A story from when I was homeless: My homelessness started in May 2008. Daisy would spend June and July with me every year, that was our divorce arrangement. (Beside the usual Once a week and every other weekend) That first summer, a friend let us stay in a nice loft room he had over a barn on his property. It wasn't home, but it was better than not seeing her. It had a shower and a TV and some couches. We slept on the floor on air mattresses. She had just turned ten, and didn't understand what had happened to our house or to my job. I didn't want to trouble her with it so I explained the little I could and let her go on being a little girl. One weekend, she went to stay overnight with her friend Shirley Puinno. Shirley's mom had a yard sale that particular weekend and Daisy found two framed sketches of kittens. She brought them home with her when I picked her up on Sunday. The next morning, I woke early, as I always do, and sat there looking at our situation. I was living in a friend's loft, sleeping on air mattresses, and I had no idea what I was going to do next. I looked across the room to where Daisy was asleep on her air mattress and I spotted those two pictures in their frames, propped against the wall near her head. She didn't have bedroom with a wall to hang them on, so she leaned them there before she went to sleep. I had to go outside because I was sobbing and didn't want to wake her. That was a low point for me. There would be many others. If my homelessness had ended right there it would have been painful enough a memory for the rest of my life. But it wasn't. It had only begun. I kept those pictures. They're in my storage shed. My goal is to hang them in our house one day. That's why I'm trying so hard for this house. To finally have something of our own again after ten years. We've talked about planting another vegetable garden like we used to. Having a fenced-in yard for our dogs. Being able to wash our cars without needing a pocketful of quarters. Having neighbors that aren't transient and are separated by more than four inches of studs and drywall. Please keep praying that this happens for us. It's much more than just buying a house.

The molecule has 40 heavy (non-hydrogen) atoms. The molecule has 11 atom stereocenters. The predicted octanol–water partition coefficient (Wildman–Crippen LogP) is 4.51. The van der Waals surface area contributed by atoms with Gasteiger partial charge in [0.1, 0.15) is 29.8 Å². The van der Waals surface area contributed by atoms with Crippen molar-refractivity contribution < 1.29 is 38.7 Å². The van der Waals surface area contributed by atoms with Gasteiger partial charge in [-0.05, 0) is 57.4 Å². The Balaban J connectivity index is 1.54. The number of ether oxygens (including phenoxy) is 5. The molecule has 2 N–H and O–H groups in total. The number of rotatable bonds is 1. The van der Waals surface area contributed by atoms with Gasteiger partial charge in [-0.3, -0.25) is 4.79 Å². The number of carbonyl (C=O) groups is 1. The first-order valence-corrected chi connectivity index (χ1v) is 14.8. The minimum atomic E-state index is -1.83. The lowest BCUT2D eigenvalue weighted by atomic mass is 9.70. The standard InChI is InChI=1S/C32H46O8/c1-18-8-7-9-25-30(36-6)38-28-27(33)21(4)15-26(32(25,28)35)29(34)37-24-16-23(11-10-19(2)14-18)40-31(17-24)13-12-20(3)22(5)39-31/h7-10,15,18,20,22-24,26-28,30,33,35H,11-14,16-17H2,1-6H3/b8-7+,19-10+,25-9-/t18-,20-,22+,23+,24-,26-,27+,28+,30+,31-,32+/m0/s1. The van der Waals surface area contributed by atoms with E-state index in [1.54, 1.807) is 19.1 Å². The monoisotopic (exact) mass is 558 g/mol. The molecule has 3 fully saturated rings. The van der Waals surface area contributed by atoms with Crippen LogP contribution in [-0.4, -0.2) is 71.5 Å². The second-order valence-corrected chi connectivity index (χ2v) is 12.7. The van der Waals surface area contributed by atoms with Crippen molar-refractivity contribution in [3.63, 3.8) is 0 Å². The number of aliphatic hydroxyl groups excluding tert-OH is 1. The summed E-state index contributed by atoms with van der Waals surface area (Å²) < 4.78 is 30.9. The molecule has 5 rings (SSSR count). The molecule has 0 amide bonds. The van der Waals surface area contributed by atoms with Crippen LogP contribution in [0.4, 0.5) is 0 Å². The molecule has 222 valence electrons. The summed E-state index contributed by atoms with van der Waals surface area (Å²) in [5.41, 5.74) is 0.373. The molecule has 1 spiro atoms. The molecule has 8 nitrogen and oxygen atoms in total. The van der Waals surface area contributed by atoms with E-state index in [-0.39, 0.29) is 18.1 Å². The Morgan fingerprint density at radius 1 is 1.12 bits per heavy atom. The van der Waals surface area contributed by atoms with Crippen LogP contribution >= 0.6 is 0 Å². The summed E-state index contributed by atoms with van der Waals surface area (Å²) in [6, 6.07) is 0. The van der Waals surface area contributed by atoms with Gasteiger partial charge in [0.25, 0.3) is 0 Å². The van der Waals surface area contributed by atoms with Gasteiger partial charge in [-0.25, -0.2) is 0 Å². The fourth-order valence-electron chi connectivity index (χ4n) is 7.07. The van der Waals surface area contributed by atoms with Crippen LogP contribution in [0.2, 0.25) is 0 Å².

More info is available here: A Home of Our Own

Sunday, February 18, 2018

Who is The Real Killer? A Christian's Thoughts on the Florida Killings.

There is a problem in America and it isn’t guns. It uses a gun sometimes. Sometimes it uses a knife, or a car, or a truck, or a homemade bomb. Whatever tool it chooses to do its dirty work is immaterial. The problem isn’t the means…it’s the cause.
What causes a 19-year-old kid to walk into his school and gun down 17 children? What caused him to beat his mother and have such a history of violence that the police were at his house no less than 36 times in the last 18 months? (I’ll leave the dereliction of duty by the FBI, who were warned twice about this kid, for others to discuss.)
What rages inside a teenaged young man that causes him to do these things, and then almost immediately surrender and appear repentant? By all accounts, almost as soon as he was apprehended, he was saying he was sorry for the hurt he caused and was willing to plead guilty to avoid causing the community further pain.
You see this all the time. A person tortured by the demons of mental illness, (I use the term “demons” figuratively and literally…more on that in a moment) and filled with an unexplained rage, comes to the point of murder and almost as soon as the deed is done, they surrender peacefully, or they kill themselves.
Why? What are we missing in these events?
We see the carnage. We blame the gun. (We only blame the guns. Nobody ever calls for the banning of trucks, even though they’ve been use to greater effect in mass murders than guns lately. Nobody ever calls for a ban on knives, even though we’ve had mass stabbings) We call for legal action to strip weapons from people who have never used them to harm anyone, and then we scratch our heads when these things happen anyway.